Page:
Lumia 950 XL leaked images foreshadow Win10 Mobile's future
The device, with a 5.7-in. display, will reportedly be announced in September or October alongside the Lumia 950, with a 5.2-in. display.
Both could ship in November and are expected to be high-end phones, although pricing is one of the few details about the devices that hasn't been leaked.
Many of the specifications have been widely reported and confirmed by analysts who have knowledge of the devices.
Recently, Chinese Web site WPXAP.com posted images of the XL prototype, including a home screen on the display showing an icon to touch to connect to the Windows 10 Continuum feature. That innovative feature would allow for the XL to connect to a keyboard to help mimic the functions of a desktop. The Verge confirmed various phone features from the photos.
Microsoft's Continuum and the universal platform concept -- where apps run across different devices -- will be key to helping the Windows 10 operating system catch on with smartphones.
So far, Windows Phone hasn't gathered much market traction, although there are many analysts and developers eager to see a third alternative OS to iOS and Android on smartphones. Juniper Research said Microsoft shipped only 8.4 million smartphones in the second quarter of 2015, accounting for less than 3% of the market.
In addition to the Continuum icon shown in the leaked photos, the XL will support Microsoft's Surface Pen capability, for taking notes on the display, and sport a USB Type-C connection. Both the 950 and 950 XL will have 20-megapixel rear cameras, putting them at the top end of the market, according to online sources and analysts.
Innovations aside, analysts are concerned with how much the devices will sell for and even then don't see a big uptick for Windows Phone sales.
Noting that Microsoft has already adopted a strategy of a high-end Surface Pro tablet, analyst Jack Gold of J. Gold Associates called the XL "essentially the Surface Pro of the Windows Phone market."
He added, "I don't expect Microsoft to continue to build and sell low-end phones where there are no profit margins." Getting out of the low end "was what Microsoft's recent restructuring was all about."
In late June Microsoft CEO Satya Nadella signaled some "tough choices" were coming. By the end of July, the company had racked up $10 billion for a write-off of its Nokia phone business purchase, severance for 18,000 workers -- mostly in its phone division -- and restructuring costs.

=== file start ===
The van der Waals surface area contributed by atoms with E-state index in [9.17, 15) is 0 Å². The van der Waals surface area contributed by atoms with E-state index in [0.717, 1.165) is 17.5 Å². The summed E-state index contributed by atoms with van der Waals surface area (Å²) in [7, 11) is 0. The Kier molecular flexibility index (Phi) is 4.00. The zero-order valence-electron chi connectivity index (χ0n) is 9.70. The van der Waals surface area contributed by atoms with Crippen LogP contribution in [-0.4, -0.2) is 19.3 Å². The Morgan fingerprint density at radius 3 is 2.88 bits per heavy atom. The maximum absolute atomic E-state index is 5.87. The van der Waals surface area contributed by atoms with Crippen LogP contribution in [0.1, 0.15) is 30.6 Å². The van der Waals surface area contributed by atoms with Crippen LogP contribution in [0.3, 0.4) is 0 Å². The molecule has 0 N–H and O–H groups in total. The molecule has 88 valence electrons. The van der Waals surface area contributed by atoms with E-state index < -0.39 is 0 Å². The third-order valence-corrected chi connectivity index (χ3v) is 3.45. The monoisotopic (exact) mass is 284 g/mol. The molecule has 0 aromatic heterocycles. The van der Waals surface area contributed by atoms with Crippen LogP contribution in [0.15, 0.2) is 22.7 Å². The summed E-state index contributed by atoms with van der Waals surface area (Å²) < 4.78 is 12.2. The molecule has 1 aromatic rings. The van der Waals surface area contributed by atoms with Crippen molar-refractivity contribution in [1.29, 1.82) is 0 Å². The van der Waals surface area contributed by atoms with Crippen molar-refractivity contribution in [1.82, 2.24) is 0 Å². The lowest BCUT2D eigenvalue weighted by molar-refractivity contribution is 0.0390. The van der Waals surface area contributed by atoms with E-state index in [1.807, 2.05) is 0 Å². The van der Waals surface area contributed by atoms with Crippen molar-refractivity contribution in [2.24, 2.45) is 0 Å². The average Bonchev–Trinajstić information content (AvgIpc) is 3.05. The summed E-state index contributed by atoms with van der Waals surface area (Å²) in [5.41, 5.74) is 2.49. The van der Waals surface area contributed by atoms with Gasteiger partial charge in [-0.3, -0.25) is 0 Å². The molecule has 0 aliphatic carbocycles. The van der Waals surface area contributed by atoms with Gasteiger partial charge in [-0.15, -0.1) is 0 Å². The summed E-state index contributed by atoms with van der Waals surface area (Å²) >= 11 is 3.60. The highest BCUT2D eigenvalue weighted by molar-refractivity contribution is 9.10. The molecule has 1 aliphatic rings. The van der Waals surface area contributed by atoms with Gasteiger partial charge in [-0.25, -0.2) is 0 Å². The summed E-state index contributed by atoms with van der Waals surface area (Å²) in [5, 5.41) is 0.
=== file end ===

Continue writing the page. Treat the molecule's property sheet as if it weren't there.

While its phone business seemed dead to some onlookers, the proof it has life are these few leaked photos of the 950XL and specs of that device as well as the 950. Also, Microsoft has a Windows Mobile Insider Preview| for download with a long list of 30 Lumia phones that will run the preview of Windows 10 for Mobile, as well as the HTC One (M8).
The first phones to get Windows 10 Mobile as a free update, not natively like the Lumia 950 and 950XL, were recently identified on a Microsoft website as the Lumia 430, Lumia 532, Lumia 535, Lumia 540, Lumia 640, Lumia 640 XL, Lumia 735, Lumia 830 and Lumia 930.
Windows 10 for existing low-end and high-end Lumia devices seems assured. The question is what happens in the following year and thereafter.
"Flagship devices is what they will create and distribute," Gold said. "But it's unlikely this 950 XL will do much for their market share."
In addition to price, analysts are still wondering whether later Lumia phones will run on Intel chips. Some analysts have confirmed the 950 will run on a 64-bit Qualcomm Snapdragon 808 processor, with the 950XL running a slightly more powerful 64-bit Snapdragon 810 processor.
Microsoft isn't commenting officially on the Lumia 950 or 950XL.
While Gold and some others are convinced Microsoft will focus just on the high end with new mobile phones, Patrick Moorhead, an analyst at Moor Insights & Strategy said, "no one really knows."
A lot is riding on the Lumia 950 XL, Moorhead said. "If this phone is positioned as the first proof of Microsoft's new mobile device strategy, then this launch is critical to the success of Microsoft mobile devices. A perceived failure could severely hamper any mid-term chance Microsoft has at mobile device success."